Please read three articles and answer the questions below:
For “The Walls We Build Around Us” In two paragraphs:
1. We have been considering the role that ethos plays in writing – the character of the writer and the “character(s)” of themselves that writers create by the way that they write — especially when they write about themselves.
2. How does Rowland’s discussion of himself as a writer — his motivations and his self-doubt — affect our perception of his character? And what is his purpose in telling us so much about his own private life and about his need to learn that writing can be private in a piece that is, after all, quite public?
For “Create Dangerously” In two paragraphs:
1. In two paragraphs please do you r best to summarize (synopsize) Camus’ lecture, “Create Dangerously.” What is his purpose in giving the talk? What is the central question (thesis) under consideration? What organizational strategies does he make use of when tackling this question? What are the major sections or divisions of his talk? Does Camus agree or disagree with the approaches to art that he describes in each section? What sort of evidence does he make use of to support or contradict the arguments put forth in each section?
2. Consider these questions and then do your best to answer them in two well-organized paragraphs of your own that flow and structure your summaries and paraphrases of the talk, using quotes where appropriate to support your writing.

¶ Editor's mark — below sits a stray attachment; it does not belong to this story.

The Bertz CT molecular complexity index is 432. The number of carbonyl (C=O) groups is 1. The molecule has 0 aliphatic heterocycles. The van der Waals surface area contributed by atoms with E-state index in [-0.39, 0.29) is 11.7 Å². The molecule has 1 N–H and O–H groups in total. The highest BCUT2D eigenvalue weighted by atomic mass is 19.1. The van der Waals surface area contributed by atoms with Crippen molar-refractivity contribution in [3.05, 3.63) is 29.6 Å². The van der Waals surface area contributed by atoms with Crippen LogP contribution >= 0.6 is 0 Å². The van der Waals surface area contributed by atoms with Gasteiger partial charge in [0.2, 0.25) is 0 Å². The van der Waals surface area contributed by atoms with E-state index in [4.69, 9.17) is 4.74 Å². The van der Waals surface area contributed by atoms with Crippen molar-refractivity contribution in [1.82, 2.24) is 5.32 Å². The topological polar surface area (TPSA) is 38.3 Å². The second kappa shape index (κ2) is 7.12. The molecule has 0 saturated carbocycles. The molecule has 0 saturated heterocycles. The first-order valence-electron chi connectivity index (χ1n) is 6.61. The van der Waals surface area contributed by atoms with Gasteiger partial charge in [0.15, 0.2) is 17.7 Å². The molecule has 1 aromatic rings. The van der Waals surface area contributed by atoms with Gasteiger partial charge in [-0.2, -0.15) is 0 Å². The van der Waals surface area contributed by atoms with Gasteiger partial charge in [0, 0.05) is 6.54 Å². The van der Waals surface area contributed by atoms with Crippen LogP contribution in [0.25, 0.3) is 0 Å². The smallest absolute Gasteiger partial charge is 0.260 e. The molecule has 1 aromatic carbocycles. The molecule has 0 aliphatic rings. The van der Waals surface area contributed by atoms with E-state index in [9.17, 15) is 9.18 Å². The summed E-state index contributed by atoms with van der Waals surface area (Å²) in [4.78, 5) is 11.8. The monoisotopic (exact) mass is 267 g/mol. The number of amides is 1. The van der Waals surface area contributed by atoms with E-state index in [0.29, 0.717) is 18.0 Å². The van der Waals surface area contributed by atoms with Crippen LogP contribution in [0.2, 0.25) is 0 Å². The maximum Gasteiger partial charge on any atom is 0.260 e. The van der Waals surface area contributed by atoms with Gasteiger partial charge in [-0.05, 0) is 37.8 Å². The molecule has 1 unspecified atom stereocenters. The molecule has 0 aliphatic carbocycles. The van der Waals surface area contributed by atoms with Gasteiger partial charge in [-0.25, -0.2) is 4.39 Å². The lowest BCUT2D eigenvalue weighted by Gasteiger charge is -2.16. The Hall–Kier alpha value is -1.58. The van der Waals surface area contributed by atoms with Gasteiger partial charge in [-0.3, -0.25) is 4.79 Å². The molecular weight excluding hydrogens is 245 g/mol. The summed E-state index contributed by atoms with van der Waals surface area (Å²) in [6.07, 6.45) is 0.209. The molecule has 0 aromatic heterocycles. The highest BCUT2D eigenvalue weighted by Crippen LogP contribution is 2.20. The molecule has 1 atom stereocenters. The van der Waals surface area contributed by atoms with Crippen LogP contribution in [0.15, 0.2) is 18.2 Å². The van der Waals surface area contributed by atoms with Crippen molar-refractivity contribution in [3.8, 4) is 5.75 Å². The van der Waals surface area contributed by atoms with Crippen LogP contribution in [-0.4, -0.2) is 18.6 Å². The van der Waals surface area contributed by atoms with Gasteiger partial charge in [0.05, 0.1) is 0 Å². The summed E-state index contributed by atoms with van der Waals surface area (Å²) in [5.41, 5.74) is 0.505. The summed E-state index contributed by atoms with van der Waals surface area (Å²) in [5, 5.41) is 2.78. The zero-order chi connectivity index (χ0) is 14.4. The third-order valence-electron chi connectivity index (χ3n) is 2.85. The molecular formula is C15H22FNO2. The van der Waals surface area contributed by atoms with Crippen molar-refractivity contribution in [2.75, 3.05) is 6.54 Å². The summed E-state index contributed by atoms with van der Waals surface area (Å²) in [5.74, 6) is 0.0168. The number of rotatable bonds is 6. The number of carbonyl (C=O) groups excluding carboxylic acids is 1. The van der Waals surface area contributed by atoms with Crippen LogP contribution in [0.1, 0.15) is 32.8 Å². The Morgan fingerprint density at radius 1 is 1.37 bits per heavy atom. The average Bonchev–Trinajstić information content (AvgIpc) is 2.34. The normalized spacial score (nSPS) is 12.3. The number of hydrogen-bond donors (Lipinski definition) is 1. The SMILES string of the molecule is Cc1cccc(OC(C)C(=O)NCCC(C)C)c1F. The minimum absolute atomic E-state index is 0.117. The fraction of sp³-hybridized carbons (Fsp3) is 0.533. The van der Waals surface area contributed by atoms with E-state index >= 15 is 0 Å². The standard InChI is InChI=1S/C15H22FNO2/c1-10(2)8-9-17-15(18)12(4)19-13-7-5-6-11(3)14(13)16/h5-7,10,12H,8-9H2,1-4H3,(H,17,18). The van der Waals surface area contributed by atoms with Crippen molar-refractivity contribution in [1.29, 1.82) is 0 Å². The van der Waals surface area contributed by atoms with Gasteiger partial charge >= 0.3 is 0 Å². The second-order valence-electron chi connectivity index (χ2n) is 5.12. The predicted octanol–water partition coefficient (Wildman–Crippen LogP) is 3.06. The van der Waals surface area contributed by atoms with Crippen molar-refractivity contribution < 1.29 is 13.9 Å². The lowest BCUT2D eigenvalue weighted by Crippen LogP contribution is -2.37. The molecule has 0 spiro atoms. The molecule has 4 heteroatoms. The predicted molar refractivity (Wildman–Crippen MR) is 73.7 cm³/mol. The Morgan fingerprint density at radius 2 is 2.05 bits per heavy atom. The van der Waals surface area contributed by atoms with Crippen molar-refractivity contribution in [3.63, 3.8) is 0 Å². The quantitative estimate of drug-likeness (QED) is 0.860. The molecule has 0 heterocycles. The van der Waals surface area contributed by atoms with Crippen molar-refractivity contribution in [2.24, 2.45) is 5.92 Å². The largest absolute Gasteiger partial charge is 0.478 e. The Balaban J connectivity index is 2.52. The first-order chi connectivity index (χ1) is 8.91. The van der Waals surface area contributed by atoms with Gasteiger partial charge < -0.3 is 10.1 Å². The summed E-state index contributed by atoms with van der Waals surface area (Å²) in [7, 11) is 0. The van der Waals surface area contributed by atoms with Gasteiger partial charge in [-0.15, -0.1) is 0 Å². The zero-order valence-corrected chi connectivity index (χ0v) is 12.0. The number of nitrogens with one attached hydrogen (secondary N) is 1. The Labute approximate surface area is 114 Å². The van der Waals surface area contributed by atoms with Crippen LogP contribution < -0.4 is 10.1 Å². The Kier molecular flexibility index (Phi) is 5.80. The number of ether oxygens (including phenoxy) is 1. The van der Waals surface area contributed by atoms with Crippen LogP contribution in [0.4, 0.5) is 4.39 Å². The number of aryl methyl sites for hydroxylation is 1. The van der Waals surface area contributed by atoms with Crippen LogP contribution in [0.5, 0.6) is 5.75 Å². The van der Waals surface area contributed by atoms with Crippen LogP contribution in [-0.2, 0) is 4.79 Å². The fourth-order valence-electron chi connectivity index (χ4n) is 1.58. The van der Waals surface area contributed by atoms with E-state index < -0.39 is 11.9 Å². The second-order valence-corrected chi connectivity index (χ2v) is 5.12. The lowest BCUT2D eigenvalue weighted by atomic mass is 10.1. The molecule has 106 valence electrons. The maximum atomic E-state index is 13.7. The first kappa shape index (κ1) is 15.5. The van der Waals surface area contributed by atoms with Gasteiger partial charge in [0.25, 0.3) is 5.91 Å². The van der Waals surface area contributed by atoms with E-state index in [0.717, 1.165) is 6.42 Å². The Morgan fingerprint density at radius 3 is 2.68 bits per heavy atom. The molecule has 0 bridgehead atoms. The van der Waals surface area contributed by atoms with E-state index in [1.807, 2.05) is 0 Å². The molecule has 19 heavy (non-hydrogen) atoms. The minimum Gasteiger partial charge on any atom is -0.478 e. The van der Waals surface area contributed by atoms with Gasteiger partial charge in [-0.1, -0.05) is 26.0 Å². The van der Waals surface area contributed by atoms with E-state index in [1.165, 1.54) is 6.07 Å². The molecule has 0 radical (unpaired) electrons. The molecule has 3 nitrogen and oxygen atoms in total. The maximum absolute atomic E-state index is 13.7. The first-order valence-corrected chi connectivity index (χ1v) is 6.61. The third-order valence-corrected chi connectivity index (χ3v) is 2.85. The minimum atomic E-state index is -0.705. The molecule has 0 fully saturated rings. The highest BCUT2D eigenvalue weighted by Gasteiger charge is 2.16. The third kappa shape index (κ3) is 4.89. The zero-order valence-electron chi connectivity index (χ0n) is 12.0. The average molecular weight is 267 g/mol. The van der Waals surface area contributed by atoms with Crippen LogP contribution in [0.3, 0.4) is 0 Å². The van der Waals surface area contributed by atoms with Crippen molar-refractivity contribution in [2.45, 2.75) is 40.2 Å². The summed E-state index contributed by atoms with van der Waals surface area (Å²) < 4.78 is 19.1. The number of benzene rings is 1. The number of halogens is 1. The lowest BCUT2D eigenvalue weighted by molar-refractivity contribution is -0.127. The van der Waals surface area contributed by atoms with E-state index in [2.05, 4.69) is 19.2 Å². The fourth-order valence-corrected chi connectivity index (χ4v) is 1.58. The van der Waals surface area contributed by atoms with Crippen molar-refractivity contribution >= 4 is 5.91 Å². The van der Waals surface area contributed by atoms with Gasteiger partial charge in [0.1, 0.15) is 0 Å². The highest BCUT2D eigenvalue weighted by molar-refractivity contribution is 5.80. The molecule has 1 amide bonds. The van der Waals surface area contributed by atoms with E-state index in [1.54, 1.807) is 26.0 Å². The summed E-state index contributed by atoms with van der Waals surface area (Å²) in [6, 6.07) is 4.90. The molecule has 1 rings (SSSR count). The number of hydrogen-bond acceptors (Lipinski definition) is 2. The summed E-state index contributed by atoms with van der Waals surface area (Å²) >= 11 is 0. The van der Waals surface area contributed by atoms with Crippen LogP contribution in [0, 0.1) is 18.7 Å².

For “A Talk to Teachers” In two paragraphs:
1. Baldwin is speaking in America in 1963 and is addressing what is, in that moment, a national crisis. What parts of that situation are different from our current moment and need to be “listened to rhetorically” (p. 5-7 of the AGWR) and translated in order for us to understand his message now as it was understood then?
2. Thinking of ourselves as writers writing to a current audience, what parts of our own context (historical or cultural) do we need to pay special attention to and be careful with when writing about Baldwin in order to shape our own ethos and not be misunderstood by our own audience? Are there problematic issues or differences in language, etc. that we need to handle with sensitivity in order to keep a good ethos with our readers?
For Englishing the Iliad: Grading Four Rival Translations
In two paragraphs:
Please explain the overall structure of Mendelsohn’s review. How does he introduce his topic to the reader? What part of his own arguments or background information does he want the reader to understand before he begins to compare the different translations?
Why do you think he chose this particular organization for his review?